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USING ROCK SALT IN WINTER

Category: General
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Leading up to winter, the weather is always a big topic of conversation. Bad weather conditions such as frost, snow and ice have to be taken into consideration as a precaution. This means keeping pavements, roads and driveways clear from ice, as it causes road accidents and slipping injuries.


The best way to prevent icy walkways, roads and driveways is by spreading rock salt. A little really does go a long way, which not only means you can save some for next year, but it also saves a lot of money. Although to do this, you need to know how to use it. Here are some guidelines and tips to get the most out of rock salt.

To get the best results of rock salt, you should apply it to your driveway before the snow begins, or the evening before bad weather is predicted.

It is really important to shovel the snow before applying the rock salt. This helps reduce the amount of rock salt you use, which is important because it can have long-term effects on concrete. Doing this could prevent you from having to repair your driveway, which definitely isn't something you want to do, especially during the Christmas period!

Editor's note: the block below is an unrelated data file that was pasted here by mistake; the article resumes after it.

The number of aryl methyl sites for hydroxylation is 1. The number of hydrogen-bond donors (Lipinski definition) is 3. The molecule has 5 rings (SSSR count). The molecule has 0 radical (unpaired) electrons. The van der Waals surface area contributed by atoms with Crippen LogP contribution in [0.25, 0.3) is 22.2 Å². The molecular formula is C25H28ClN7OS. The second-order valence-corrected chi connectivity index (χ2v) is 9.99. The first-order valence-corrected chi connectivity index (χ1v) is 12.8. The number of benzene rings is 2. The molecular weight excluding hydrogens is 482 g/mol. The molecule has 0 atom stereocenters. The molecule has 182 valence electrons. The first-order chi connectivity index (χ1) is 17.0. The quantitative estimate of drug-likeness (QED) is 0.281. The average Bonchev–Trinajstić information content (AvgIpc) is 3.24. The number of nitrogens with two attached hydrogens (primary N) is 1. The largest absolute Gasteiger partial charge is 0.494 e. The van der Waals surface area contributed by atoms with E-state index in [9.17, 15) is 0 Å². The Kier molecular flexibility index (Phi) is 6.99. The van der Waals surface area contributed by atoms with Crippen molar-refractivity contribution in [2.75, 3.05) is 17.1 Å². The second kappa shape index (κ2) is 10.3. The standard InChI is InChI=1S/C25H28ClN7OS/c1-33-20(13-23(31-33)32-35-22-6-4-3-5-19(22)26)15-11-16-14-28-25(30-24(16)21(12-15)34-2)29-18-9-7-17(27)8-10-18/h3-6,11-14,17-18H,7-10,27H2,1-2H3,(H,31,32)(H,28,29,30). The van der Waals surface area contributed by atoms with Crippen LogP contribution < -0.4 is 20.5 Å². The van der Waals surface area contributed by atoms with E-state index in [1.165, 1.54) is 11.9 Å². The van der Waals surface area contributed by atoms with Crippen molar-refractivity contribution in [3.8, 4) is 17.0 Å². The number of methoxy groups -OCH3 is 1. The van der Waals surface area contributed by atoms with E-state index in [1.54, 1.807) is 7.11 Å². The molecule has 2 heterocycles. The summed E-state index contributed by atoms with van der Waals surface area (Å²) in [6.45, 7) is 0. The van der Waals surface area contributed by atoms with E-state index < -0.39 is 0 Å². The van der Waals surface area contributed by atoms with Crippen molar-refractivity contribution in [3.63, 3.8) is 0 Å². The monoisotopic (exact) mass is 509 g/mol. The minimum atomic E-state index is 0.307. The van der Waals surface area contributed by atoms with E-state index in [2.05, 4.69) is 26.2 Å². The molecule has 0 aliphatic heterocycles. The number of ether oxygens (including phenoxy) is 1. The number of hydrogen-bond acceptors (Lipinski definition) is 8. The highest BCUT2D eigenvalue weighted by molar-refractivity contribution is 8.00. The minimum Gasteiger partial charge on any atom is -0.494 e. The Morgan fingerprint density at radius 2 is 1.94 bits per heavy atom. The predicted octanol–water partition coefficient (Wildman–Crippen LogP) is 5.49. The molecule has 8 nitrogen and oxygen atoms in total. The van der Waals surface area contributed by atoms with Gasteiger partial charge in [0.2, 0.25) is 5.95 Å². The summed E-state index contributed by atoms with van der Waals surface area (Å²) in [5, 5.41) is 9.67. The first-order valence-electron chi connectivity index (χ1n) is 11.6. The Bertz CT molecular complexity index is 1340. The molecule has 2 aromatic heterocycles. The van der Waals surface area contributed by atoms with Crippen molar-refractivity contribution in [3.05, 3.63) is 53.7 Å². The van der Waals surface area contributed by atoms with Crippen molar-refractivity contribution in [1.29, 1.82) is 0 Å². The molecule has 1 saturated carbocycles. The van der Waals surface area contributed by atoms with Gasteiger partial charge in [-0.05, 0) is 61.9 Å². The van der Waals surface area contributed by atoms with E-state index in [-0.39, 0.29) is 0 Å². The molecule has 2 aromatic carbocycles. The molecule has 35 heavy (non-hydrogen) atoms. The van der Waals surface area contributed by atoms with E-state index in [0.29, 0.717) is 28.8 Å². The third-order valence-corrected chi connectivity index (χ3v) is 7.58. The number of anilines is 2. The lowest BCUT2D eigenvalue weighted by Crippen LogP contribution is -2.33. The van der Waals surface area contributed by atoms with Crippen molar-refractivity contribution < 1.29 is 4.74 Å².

Once the shovelling part is done, you can apply the rock salt, making sure you cover all hazardous areas. After this, you will see the ice starting to melt. If you have any areas of thick or hardened ice, these areas may need more time and maintenance, but do note that adding more salt doesn't necessarily mean it'll melt more or quicker.

When you have applied the rock salt, you must let it work on its own for a while. Give it time to melt and do what it needs to do. Once the ice has melted, you can remove the excess with a shovel. However, if you find some hazardous areas that may still be slippy, start the process again; keep doing so until it's no longer dangerous.



Rock salt can have a long term effect on plant growth, grass, and concrete, so make sure you keep that in mind when spreading it. It can also corrode metals, so keep it away from anything containing metallic materials.

Rock salt can be spread manually using a shovel or a scoop, it is also a good idea to wear gloves. The rock salt should be distributed evenly over the surface area. We recommend spreading between 10 – 15 grams of rock salt per square metre to prevent ice and frost forming. If snow is forecast, increase this amount to 20 – 40 grams of rock salt per square metre.


If you need to treat large areas use a salt spreader. There are various different models available, from handheld spreaders, push along spreaders even motorised ride on salt spreaders. These machines allow you to spread rock salt at different rates quickly and easily.

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